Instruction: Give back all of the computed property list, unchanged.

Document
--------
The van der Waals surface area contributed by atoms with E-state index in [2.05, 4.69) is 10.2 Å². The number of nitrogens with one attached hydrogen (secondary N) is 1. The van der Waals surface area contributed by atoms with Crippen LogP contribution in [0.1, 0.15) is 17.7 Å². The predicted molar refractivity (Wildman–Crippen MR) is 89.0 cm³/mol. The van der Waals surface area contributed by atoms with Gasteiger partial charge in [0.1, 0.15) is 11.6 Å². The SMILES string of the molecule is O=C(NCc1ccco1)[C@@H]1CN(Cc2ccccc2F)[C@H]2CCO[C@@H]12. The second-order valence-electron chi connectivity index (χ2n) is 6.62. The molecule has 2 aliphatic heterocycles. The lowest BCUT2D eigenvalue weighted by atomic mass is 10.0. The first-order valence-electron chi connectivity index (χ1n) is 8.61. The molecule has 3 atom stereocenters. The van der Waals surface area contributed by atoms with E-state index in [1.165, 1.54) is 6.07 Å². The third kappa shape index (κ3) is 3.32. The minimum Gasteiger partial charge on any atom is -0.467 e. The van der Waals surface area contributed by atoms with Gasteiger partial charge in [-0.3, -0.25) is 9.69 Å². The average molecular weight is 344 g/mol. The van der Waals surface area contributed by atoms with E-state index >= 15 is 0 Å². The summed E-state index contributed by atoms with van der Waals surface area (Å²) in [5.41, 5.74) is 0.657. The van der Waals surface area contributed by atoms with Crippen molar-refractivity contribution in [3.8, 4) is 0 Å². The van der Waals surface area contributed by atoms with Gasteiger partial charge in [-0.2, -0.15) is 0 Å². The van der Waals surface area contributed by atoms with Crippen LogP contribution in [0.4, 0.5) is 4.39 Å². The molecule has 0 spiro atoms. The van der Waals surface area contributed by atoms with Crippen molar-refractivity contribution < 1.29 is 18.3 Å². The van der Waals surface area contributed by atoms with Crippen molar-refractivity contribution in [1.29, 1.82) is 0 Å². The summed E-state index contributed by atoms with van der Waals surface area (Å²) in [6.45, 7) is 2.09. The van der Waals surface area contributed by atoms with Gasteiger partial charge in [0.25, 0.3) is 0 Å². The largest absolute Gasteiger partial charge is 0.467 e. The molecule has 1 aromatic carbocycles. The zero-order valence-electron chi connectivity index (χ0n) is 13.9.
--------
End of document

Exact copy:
The van der Waals surface area contributed by atoms with E-state index in [2.05, 4.69) is 10.2 Å². The number of nitrogens with one attached hydrogen (secondary N) is 1. The van der Waals surface area contributed by atoms with Crippen LogP contribution in [0.1, 0.15) is 17.7 Å². The predicted molar refractivity (Wildman–Crippen MR) is 89.0 cm³/mol. The van der Waals surface area contributed by atoms with Gasteiger partial charge in [0.1, 0.15) is 11.6 Å². The SMILES string of the molecule is O=C(NCc1ccco1)[C@@H]1CN(Cc2ccccc2F)[C@H]2CCO[C@@H]12. The second-order valence-electron chi connectivity index (χ2n) is 6.62. The molecule has 2 aliphatic heterocycles. The lowest BCUT2D eigenvalue weighted by atomic mass is 10.0. The first-order valence-electron chi connectivity index (χ1n) is 8.61. The molecule has 3 atom stereocenters. The van der Waals surface area contributed by atoms with E-state index in [1.165, 1.54) is 6.07 Å². The third kappa shape index (κ3) is 3.32. The minimum Gasteiger partial charge on any atom is -0.467 e. The van der Waals surface area contributed by atoms with Gasteiger partial charge in [-0.3, -0.25) is 9.69 Å². The average molecular weight is 344 g/mol. The van der Waals surface area contributed by atoms with E-state index >= 15 is 0 Å². The summed E-state index contributed by atoms with van der Waals surface area (Å²) in [5.41, 5.74) is 0.657. The van der Waals surface area contributed by atoms with Crippen molar-refractivity contribution in [3.8, 4) is 0 Å². The van der Waals surface area contributed by atoms with Gasteiger partial charge in [-0.2, -0.15) is 0 Å². The van der Waals surface area contributed by atoms with Crippen LogP contribution in [0.4, 0.5) is 4.39 Å². The molecule has 0 spiro atoms. The van der Waals surface area contributed by atoms with Crippen molar-refractivity contribution < 1.29 is 18.3 Å². The van der Waals surface area contributed by atoms with Crippen molar-refractivity contribution in [1.29, 1.82) is 0 Å². The summed E-state index contributed by atoms with van der Waals surface area (Å²) in [6.45, 7) is 2.09. The van der Waals surface area contributed by atoms with Gasteiger partial charge in [0.25, 0.3) is 0 Å². The largest absolute Gasteiger partial charge is 0.467 e. The molecule has 1 aromatic carbocycles. The zero-order valence-electron chi connectivity index (χ0n) is 13.9.